What Makes A Thought Leader in the Medical Device Sales Industry?
Becoming a thought leader — regardless of industry — can be a tricky path to walk. You can’t just say what works for your brand and your business or practice. You have to consider the grander industry at-large, too.
Specifically in medical device sales, there are a few ways in which you can incorporate thought leadership into your current processes and shift your focus from micro to macro.
Start With Your Motivations
We all want to be the best medical sales rep out there. Putting up strong numbers. Closing the most deals (aka ALL of them). Building the most robust relationships over a large territory. But becoming a thought leader requires a complete shift in focus and motivation.
Instead of considering the best ways to increase YOUR numbers, you have to think about how all sales reps can improve. Similarly, if you want to establish your voice as a “North Star” of medical device sales, you have to remove a bit of yourself from the message you want to convey.
But not too much; Steve Jobs didn’t become Steve Jobs by watering down his ambition and vision. Of course, people don’t respond too well to unfiltered and unfettered greed. That’s where item number two on the list comes into play.
Think About the “Ripple Effect”
Every action has an equal and opposite reaction. That’s one of the laws of physics, but it also applies to thought leadership strategies. If you interact with a fellow sales rep in a negative way, they might carry that energy into their next sales meeting. It could cost them a client.
This might not affect you, but if you are looking to become a leading voice in medical device sales, you NEED to care about how your actions affect others. Ultimately, your attitude and tone mean just as much as the words you use or the overall message you impart to other people in the industry.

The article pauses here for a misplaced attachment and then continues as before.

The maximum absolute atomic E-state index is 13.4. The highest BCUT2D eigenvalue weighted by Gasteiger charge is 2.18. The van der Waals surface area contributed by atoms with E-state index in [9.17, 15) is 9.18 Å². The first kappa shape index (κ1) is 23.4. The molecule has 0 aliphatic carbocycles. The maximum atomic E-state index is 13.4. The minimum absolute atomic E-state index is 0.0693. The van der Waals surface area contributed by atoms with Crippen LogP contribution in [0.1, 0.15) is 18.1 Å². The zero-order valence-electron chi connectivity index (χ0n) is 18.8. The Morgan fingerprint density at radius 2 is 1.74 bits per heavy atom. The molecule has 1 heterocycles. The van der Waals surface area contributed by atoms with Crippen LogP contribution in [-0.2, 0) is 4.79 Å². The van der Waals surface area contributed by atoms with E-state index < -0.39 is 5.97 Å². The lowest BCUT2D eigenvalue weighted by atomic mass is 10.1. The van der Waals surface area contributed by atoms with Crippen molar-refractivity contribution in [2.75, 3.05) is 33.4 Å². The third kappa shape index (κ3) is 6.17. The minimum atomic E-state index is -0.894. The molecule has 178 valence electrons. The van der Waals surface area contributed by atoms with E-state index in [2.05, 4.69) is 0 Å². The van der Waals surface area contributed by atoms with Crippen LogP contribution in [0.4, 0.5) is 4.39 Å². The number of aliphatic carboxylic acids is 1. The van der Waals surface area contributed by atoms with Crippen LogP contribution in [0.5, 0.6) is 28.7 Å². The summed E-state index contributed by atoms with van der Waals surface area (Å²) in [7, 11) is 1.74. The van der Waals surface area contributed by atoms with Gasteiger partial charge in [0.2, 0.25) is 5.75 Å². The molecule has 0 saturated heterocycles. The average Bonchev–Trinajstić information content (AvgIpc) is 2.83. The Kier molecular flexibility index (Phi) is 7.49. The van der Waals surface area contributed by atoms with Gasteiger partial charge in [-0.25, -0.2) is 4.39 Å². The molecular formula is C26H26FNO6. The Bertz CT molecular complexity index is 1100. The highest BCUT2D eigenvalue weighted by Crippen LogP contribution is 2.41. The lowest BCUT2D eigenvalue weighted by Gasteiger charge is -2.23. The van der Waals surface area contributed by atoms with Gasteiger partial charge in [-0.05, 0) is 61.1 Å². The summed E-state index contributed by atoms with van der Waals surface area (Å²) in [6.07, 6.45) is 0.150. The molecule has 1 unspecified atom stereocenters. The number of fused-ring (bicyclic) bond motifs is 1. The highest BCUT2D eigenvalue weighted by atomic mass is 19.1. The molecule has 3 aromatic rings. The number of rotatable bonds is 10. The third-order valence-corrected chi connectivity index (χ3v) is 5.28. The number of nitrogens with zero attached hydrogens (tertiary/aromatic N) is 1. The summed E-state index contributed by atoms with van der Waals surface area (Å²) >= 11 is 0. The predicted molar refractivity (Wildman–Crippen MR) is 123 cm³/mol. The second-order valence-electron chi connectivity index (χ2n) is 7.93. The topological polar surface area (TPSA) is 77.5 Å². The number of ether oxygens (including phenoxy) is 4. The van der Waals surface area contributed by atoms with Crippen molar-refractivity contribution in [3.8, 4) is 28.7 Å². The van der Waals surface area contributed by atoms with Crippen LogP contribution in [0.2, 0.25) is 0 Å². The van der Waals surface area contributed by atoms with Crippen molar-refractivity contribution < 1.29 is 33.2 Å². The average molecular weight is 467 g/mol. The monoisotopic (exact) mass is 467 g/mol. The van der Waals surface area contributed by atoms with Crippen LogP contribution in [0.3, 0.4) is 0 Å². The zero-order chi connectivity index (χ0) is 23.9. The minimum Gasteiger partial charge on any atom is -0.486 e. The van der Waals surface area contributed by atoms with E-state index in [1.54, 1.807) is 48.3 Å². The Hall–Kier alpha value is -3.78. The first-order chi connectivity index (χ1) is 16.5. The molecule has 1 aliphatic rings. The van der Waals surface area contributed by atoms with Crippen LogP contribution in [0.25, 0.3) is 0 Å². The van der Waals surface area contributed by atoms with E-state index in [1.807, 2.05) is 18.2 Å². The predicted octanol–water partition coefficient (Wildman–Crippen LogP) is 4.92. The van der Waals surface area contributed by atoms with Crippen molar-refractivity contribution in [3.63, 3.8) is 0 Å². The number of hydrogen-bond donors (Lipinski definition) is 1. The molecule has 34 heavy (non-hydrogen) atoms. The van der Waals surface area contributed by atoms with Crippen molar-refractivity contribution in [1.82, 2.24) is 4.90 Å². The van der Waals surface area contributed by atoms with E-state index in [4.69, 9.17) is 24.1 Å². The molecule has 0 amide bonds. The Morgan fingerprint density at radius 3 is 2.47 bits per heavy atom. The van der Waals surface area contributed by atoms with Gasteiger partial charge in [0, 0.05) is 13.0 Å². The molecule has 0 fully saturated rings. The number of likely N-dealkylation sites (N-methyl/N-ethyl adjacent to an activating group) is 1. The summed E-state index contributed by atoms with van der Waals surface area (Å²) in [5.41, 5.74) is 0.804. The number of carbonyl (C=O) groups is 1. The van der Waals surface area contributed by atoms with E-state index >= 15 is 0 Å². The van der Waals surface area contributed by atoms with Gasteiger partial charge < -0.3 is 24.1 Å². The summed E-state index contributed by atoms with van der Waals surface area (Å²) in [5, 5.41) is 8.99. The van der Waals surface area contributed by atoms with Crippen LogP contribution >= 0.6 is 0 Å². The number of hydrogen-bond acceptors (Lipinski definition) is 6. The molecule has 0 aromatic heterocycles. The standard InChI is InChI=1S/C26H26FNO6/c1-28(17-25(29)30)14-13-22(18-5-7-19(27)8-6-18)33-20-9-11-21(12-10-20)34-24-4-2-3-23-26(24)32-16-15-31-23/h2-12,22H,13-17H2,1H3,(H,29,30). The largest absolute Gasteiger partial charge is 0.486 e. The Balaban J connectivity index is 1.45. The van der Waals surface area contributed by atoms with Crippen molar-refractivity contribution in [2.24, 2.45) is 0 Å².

How to Get People On Board
The biggest challenges for someone transitioning into thought leadership in medical device sales are visibility and engagement. Though normal brands struggle with getting enough shares on LinkedIn, thought leaders need even bigger ROIs to make the kinds of impact necessary.
When we here at ProSellus started seriously positioning ourselves as thought leaders, we didn’t want to half-ass it. We pushed ourselves with a robust content schedule, researching topics and articles, interviewing our own customers and talking to other sales reps in the industry. We knew it would take time to build up clout, but we can now say that we are — definitively — one of the top healthcare startups with a distinct voice and message.
I always close every blog telling people that they can email me, Scottwalle@prosellus.com, at any time with their questions. I mean that. One of the most important factors in the ProSellus journey to thought leadership has been our connection with medical device sales reps and professionals. We live and breathe the message of our brand and the services we offer, too.
Thought Leadership isn’t quite the opposite of business success; it just takes into account the “human” factor that we so often forget in our numbers-driven industry.